Does Capozide (captopril and hydrochlorothiazide/HCTZ) cause side effects?

Capozide (captopril and hydrochlorothiazide/HCTZ) is a combination of an angiotensin converting enzyme (ACE) inhibitor and a diuretic (water pill), used to treat high blood pressure (hypertension). 

ACE is an enzyme in the body that causes the formation of angiotensin II. Angiotensin II causes the arteries in the body to narrow, thereby elevating blood pressure. ACE inhibitors, such as captopril, lower blood pressure by preventing the formation of angiotensin II thereby relaxing the arteries. HCTZ is a diuretic used to treat high blood pressure and accumulation of fluid. It works by blocking salt and fluid reabsorption in the kidneys, causing increased urine output (diuresis). 

The mechanism of its action in lowering high blood pressure is not well understood. The combination of captopril and HCTZ reduces blood pressure better than either drug alone. 

Captopril increases potassium levels while HCTZ reduces potassium levels; the combination of both drugs has less effect on potassium levels. 

Common side effects of Capozide include

Increased blood glucose and potassium levels also may occur.

Serious side effects of Capozide are uncommon and include

Drug interactions of Capozide include potassium supplements or drugs that increase potassium levels (for example, spironolactone) because captopril may increase potassium levels (hyperkalemia) in blood.

  • There have been reports of increased lithium levels when lithium is used in combination with ACE inhibitors. The reason for this interaction is not known, but the increased levels may lead to toxicity from lithium.
  • There have been reports that aspirin and other nonsteroidal anti-inflammatory drugs (NSAIDs) such as ibuprofen, indomethacin, and naproxen may reduce the effects of ACE inhibitors.
  • Combining captopril or other ACE inhibitors with NSAIDs in patients who are elderly, volume-depleted (including those on diuretic therapy), or with poor kidney function may result in reduced kidney function, including kidney failure. These effects usually are reversible. Nitritoid reactions (symptoms include facial flushing, nausea, vomiting and hypotension or low blood pressure) may occur when injectable gold (sodium aurothiomalate), used in the treatment of rheumatoid arthritis, is combined with ACE inhibitors, including captopril.
  • Hydrochlorothiazide reduces the elimination of lithium by the kidneys and can lead to lithium toxicity. NSAIDs may reduce the blood pressure lowering effects of hydrochlorothiazide.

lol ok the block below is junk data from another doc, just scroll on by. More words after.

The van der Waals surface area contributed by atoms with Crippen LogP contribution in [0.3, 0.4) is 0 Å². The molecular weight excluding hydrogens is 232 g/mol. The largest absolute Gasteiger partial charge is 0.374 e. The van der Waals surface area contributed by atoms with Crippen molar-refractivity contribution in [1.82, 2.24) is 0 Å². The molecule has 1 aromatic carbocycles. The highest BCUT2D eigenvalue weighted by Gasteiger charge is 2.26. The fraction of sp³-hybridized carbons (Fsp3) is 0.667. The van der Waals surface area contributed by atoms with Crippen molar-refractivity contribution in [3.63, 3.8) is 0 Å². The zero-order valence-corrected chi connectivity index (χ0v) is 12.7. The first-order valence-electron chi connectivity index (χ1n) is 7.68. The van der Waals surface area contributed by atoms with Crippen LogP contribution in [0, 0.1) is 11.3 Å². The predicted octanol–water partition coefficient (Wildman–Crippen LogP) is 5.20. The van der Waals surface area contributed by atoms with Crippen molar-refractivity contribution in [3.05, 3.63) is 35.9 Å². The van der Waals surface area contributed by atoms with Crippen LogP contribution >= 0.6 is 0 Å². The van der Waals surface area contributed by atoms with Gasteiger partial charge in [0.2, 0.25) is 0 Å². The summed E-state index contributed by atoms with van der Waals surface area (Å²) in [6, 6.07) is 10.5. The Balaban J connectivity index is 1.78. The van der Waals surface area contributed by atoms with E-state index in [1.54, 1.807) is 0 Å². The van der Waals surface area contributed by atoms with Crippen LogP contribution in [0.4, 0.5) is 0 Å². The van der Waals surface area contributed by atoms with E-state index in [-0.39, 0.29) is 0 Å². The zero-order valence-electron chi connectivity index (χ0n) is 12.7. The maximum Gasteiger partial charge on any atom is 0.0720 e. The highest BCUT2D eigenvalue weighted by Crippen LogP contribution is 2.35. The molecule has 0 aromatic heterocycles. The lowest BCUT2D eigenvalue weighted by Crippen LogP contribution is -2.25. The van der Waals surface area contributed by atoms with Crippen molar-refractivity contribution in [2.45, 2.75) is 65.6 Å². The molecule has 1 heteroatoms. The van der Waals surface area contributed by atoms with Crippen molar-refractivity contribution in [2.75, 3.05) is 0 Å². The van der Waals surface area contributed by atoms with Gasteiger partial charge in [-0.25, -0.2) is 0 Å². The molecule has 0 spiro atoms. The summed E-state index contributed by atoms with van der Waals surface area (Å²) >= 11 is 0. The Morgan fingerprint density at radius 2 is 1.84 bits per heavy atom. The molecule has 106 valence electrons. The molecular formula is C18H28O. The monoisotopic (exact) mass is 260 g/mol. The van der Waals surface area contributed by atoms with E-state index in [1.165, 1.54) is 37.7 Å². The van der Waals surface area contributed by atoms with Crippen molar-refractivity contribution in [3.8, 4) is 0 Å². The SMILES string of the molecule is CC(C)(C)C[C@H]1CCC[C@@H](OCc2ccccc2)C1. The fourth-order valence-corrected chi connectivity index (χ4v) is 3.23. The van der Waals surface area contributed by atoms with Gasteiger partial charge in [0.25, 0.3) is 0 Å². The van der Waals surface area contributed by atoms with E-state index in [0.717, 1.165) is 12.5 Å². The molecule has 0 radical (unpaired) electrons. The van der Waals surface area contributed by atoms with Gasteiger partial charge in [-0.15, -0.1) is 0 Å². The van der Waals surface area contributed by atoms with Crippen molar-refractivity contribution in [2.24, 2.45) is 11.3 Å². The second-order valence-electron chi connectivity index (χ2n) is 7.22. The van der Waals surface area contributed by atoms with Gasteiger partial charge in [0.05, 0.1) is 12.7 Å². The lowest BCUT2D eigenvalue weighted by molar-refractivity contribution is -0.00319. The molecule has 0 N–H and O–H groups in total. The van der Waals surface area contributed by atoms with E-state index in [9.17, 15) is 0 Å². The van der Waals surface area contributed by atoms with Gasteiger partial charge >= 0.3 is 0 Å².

• Blood sugar levels can be elevated by HCTZ, necessitating adjustment in the doses of medications that are used for treating diabetes.
  • Combining HCTZ with corticosteroids may increase the risk for low levels of blood potassium and other electrolytes. Low blood potassium can increase the toxicity of digoxin.
  • Cholestyramine and colestipol bind to hydrochlorothiazide and reduce its absorption from the gastrointestinal tract by 43%-85%.

When used in the second or third trimester of pregnancy ACE inhibitors can cause injury and even death to the fetus. Capozide should not be used during pregnancy.

Both captopril and HCTZ are excreted in breast milk and may potentially affect nursing infants. Consult your doctor before breastfeeding.

What are the important side effects of Capozide (captopril and hydrochlorothiazide/HCTZ)?

A dry, persistent cough has been reported commonly with the use of ACE inhibitors. Coughing resolves after discontinuing the drug.

Other common side effects include:

Increased blood glucose and potassium levels also may occur.

Serious but, fortunately, very rare side effects are liver failure angioedema (swelling of lips and throat that can obstruct breathing).

Capozide may reduce kidney function in some patients and should not be used by patients who have bilateral renal artery stenosis (narrowing of both arteries going to the kidneys).

Rare cases of rhabdomyolysis (muscle breakdown), reduced number of platelets, and pancreatitis have been reported.

Capozide (captopril and hydrochlorothiazide/HCTZ) side effects list for healthcare professionals


Reported incidences are based on clinical trials involving approximately 7000 patients.

What drugs interact with Capozide (captopril and hydrochlorothiazide/HCTZ)?


  • Hypotension Patients on Diuretic Therapy: Patients on diuretics and especially those in whom diuretic therapy was recently instituted, as well as those on severe dietary salt restriction or dialysis, may occasionally experience a precipitous reduction of blood pressure usually within the first hour after receiving the initial dose of captopril.
  • The possibility of hypotensive effects with captopril can be minimized by either discontinuing the diuretic or increasing the salt intake approximately one week prior to initiation of treatment with captopril or initiating therapy with small doses (6.25 or 12.5 mg). Alternatively, provide medical supervision for at least one hour after the initial dose. If hypotension occurs, the patient should be placed in a supine position and, if necessary, receive an intravenous infusion of normal saline. This transient hypotensive response is not a contraindication to further doses which can be given without difficulty once the blood pressure has increased after volume expansion.
  • Agents Having Vasodilator Activity: Data on the effect of concomitant use of other vasodilators in patients receiving captopril for heart failure are not available; therefore, nitroglycerin or other nitrates (as used for management of angina) or other drugs having vasodilator activity should, if possible, be discontinued before starting captopril. If resumed during captopril therapy, such agents should be administered cautiously, and perhaps at lower dosage.